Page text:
How can you avoid fighting over your estate plan?

When you have multiple children, estate planning can become more complex. If you are like most parents, you do not want your children to argue or fight over their inheritance. Without a plan in place, your children may be the ones who divide your assets. While it is simpler when the adult children have a good relationship, the stress can put tension on even close relationships.

AARP suggests that older adults prepare their adult children for asset division.

Plan to discuss your decisions

Do not leave your children in the dark. Surprises can lead to fighting after your death. Siblings may quarrel about what you wanted. If you never spoke to any of them about your plan, then they will use their ideas to argue. They may even accuse one another of pressuring you into certain decisions.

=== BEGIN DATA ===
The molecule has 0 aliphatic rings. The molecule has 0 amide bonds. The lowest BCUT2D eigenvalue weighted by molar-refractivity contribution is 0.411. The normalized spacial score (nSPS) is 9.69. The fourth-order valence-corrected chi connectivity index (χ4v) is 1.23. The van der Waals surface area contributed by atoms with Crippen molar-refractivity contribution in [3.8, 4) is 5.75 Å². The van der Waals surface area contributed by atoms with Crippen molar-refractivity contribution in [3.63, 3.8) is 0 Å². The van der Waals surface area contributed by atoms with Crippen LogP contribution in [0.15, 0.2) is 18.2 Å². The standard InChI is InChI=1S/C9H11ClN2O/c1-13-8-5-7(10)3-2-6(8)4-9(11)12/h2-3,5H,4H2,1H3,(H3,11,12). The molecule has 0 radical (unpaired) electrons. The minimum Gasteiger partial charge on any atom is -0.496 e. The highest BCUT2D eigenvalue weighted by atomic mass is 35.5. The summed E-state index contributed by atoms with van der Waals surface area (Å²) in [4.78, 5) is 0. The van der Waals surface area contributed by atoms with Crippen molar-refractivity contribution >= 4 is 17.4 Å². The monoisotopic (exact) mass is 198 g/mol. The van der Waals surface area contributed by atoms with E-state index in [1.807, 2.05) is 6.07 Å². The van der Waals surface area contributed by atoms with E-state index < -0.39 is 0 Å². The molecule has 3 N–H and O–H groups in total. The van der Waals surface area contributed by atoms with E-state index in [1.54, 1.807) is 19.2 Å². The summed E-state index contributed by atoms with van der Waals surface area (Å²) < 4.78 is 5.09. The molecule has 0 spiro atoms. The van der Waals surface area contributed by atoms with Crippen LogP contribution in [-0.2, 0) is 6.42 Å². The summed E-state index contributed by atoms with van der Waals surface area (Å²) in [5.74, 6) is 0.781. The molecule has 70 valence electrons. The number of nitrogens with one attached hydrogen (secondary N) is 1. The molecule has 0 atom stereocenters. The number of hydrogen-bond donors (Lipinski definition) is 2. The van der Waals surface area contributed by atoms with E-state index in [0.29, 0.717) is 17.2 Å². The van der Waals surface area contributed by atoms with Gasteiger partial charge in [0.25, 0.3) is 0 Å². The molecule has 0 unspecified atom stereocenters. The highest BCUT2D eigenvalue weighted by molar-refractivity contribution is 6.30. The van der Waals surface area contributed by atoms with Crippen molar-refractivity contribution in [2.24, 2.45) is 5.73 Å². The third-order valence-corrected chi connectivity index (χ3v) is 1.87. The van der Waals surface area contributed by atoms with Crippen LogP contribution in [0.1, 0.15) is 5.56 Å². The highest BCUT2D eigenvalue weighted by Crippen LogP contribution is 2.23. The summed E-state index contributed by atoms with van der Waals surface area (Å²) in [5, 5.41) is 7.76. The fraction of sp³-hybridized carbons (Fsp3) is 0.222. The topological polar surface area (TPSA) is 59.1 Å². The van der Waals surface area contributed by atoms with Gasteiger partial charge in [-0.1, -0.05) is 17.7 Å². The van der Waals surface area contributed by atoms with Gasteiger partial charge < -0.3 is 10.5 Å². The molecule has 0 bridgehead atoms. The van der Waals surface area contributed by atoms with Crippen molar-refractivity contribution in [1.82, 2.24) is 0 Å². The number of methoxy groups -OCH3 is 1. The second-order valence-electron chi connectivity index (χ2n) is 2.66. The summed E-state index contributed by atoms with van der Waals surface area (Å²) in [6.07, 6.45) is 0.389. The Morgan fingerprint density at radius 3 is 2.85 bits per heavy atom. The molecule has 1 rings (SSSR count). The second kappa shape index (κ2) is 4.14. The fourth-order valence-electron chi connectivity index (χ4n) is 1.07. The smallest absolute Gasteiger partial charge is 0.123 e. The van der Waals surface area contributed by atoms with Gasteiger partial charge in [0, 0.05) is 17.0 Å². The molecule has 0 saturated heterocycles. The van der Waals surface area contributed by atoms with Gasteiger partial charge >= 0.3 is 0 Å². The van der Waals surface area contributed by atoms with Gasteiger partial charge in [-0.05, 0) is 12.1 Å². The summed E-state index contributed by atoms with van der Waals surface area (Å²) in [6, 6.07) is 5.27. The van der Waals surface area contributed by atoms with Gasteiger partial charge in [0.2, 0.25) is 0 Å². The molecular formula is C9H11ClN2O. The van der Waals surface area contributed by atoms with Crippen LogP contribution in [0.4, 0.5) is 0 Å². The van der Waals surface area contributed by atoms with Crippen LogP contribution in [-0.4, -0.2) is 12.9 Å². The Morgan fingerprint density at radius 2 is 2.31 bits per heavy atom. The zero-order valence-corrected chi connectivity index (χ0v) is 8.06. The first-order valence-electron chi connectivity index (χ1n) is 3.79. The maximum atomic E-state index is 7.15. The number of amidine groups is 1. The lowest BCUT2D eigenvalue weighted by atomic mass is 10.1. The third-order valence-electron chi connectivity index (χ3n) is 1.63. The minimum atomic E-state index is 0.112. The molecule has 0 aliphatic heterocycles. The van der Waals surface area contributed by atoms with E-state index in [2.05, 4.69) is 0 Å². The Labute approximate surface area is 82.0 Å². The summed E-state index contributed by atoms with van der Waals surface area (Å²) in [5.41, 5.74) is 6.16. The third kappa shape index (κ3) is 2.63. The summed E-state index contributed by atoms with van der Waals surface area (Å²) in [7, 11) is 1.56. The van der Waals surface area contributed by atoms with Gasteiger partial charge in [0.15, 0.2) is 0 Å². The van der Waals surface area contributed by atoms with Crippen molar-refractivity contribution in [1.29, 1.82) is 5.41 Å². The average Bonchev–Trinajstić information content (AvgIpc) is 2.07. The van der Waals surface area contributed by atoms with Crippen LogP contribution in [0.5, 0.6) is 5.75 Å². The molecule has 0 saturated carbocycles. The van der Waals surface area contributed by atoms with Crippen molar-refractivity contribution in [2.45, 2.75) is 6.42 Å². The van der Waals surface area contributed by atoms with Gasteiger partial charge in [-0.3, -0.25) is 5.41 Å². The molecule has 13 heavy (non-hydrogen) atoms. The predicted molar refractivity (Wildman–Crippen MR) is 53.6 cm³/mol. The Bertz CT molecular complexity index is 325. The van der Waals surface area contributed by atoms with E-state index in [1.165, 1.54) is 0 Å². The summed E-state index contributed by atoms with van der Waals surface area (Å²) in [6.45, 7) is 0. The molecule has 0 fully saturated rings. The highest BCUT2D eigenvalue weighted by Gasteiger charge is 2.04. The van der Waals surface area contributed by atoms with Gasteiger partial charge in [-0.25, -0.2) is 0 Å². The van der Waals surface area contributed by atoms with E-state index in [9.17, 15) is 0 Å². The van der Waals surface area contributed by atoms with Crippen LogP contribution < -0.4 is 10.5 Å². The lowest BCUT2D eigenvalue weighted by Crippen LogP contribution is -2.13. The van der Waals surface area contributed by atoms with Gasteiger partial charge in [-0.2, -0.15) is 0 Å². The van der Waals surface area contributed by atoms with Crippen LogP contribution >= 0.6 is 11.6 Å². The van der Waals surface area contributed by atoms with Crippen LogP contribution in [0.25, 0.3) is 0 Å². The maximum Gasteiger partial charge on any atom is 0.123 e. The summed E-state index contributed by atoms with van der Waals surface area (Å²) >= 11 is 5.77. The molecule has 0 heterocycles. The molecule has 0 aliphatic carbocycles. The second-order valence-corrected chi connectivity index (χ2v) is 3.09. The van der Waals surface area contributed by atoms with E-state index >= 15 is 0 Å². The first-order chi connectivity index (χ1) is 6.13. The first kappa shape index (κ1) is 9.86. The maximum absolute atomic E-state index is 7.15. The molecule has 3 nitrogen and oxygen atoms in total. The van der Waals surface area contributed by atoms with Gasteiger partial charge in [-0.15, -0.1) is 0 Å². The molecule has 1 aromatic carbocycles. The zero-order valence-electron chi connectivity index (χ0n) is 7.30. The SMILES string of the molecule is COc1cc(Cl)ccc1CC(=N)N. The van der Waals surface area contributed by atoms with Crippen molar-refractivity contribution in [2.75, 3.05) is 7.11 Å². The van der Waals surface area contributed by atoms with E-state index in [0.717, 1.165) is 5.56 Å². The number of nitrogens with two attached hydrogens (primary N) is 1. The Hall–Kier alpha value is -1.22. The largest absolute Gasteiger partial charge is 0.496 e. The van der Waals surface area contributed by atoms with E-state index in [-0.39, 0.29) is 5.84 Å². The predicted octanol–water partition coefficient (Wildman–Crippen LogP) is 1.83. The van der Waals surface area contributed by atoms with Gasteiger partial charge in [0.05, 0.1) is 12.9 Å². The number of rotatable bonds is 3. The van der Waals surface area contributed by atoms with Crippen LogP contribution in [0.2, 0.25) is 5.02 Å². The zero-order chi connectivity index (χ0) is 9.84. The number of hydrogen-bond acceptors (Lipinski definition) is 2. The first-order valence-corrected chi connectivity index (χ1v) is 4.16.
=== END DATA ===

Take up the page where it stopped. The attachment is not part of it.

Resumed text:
Treat the plan like a business

To treat your estate plan as a business may be difficult at first. If you die with no plan in place or if you fall ill and one child takes control of your health and finances, he or she could become a target for the other children. For instance, if you have a child in the medical field and he or she becomes your caregiver, his or her siblings may make false allegations. If you have a clear plan and discuss it openly with your children, they are less likely to fight about it. In a business, you would have rules in place for who has what responsibility and who has control over certain assets. Think about who is most responsible in specific situations.

The following two tabs change content below.

Kevin Tharpe

With 25 years of experience, Kevin understands how estate planning, special needs planning, and government benefits programs work together. This is a crucial element of a thorough plan. He explains your eligibility for benefits programs and ensures that you do not make costly mistakes that may disqualify you or deplete your assets.

Latest posts by Kevin Tharpe (see all)